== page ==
Turning an Opportunity for Violence into a Writing Exercise
Certain sounds, smells, and tastes are difficult to articulate on the page. How can you describe the smell of a baked apple pie in an innovative way? How can you even begin to conjure the noise of a battlefield? How can you explain the feeling of aluminum foil on your teeth without using the word metallic? As writers, we struggle to isolate the perfect image or phrase that immediately elicits an undeniably visceral reaction in our readers.
And, as neighbors, we struggle not to murder the fucker upstairs.
Two things I should state, for the record, before I get started. First, I grew up on a horse farm that was so remote, I had to leave school dances an hour early to get home by curfew. Our nearest neighbor was about half-a-mile away and if a car drove down the road (not just our driveway, but the freaking road itself) we immediately heard it and went running to look. Our farm was quiet enough that when I swung on my jungle gym in the backyard, I could hear Ronnie Milsap sing a song about being almost like a song on the radio my father kept in the barn two hundred yards away.
Second, my old man had a Fall of the House of Usher-like aversion to noise. At times, the old farm house seemed to conspire against me and plan ways for me to get in trouble. Hundred-year-old hardwood floors missing most of the nails? Yeah, try walking across them without making a sound. Rusty screen doors that close with a noise like a metal file on a blackboard? Explode through that doorway because the Bat Signal urgently beckons you into the backyard to save Gotham and see what it sounds like.
To survive in the minefield of sounds that was my old farmhouse, I learned the ways of the ninja. Kwai Chang Caine couldn’t walk across rice paper as delicately as I could glide across those creaky hardwood floors. No one ever called me “Grasshopper” and we sure as hell didn’t know nothing about Shaolin temples in rural Kentucky, but I eventually learned how to move with the silence of a mime.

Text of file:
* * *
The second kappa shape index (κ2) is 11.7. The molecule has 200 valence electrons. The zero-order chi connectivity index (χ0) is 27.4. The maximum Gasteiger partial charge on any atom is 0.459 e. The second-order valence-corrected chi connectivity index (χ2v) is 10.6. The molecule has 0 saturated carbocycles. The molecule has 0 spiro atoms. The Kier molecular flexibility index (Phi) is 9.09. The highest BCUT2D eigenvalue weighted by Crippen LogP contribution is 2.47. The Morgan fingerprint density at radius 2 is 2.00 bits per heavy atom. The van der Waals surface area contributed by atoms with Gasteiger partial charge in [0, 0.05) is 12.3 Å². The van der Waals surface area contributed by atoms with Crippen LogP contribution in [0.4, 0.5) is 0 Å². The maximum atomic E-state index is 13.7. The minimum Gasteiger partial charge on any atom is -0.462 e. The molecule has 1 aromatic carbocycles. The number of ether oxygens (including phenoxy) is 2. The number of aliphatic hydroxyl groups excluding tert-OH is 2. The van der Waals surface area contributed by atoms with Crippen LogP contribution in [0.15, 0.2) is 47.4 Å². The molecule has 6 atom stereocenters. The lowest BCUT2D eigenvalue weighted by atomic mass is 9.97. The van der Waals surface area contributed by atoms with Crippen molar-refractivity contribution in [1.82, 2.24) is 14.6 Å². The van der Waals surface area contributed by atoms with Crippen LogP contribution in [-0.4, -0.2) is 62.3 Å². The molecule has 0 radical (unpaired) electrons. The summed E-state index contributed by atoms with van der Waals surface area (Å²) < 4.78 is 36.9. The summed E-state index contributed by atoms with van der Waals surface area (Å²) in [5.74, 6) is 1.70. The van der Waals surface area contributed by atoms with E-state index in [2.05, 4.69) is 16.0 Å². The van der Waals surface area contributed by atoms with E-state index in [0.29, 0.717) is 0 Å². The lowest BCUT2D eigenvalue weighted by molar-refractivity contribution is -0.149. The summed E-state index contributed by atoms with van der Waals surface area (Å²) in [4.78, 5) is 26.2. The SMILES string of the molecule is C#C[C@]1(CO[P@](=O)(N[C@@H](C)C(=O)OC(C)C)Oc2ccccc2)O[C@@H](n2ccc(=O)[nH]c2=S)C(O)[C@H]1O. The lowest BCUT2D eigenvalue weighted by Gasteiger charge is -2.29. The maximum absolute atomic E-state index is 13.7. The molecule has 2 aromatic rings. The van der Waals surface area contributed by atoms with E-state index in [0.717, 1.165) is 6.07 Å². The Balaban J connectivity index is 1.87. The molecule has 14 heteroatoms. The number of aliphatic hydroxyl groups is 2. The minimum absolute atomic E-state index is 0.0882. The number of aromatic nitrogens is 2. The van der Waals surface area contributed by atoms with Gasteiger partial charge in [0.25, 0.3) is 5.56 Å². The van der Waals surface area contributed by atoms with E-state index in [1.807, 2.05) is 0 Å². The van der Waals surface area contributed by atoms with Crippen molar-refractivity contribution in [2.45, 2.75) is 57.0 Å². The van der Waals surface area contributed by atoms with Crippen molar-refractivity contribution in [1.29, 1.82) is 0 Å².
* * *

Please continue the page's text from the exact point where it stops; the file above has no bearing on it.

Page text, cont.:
All of which drives me to the edge of madness when my upstairs neighbor moves furniture in the middle of the night. Instead of giving peace a chance, I decided to give description a chance.
My apartment building has hardwood floors. Not the old, splintery, creaky, original kind, but rather the new, snap-together, fake wood kind. There’s a fair amount of substance in between floors, but not nearly enough, as my pacing and stomping neighbor has so painfully illustrated to me.
Although the sounds of his moving furniture are loud, it’s still a bit muffled, like a stereo without enough treble, or like screaming into a pillow. Every time it gets quiet and I think he’s given up his Mayflower Transit job training exercise, it begins again. I believe the noises would be more tolerable if there weren’t that ineffective muffling. Instead of truly dampening the sound, the muffling puts it at just the right pitch to be annoying as hell.
I’ve sat here all night trying to do justice to this sound. It’s a task that really challenges my meager writing skills. What sounds trouble you in your writing? Is there a smell that you can never capture on your pages? An elusive taste or a fleeting sensation? What is the hardest thing for you to describe?
I’ll tell you one final thing… I might have grown up in the quiet countryside, and I might have learned to move without disturbing a butterfly, and I might struggle to sharply convey the noises that I’m hearing. But if he doesn’t cut that shit out, or if I don’t put in some earplugs, then I’ll be reminded of just how easy it is to describe the sound a 12 gauge shotgun.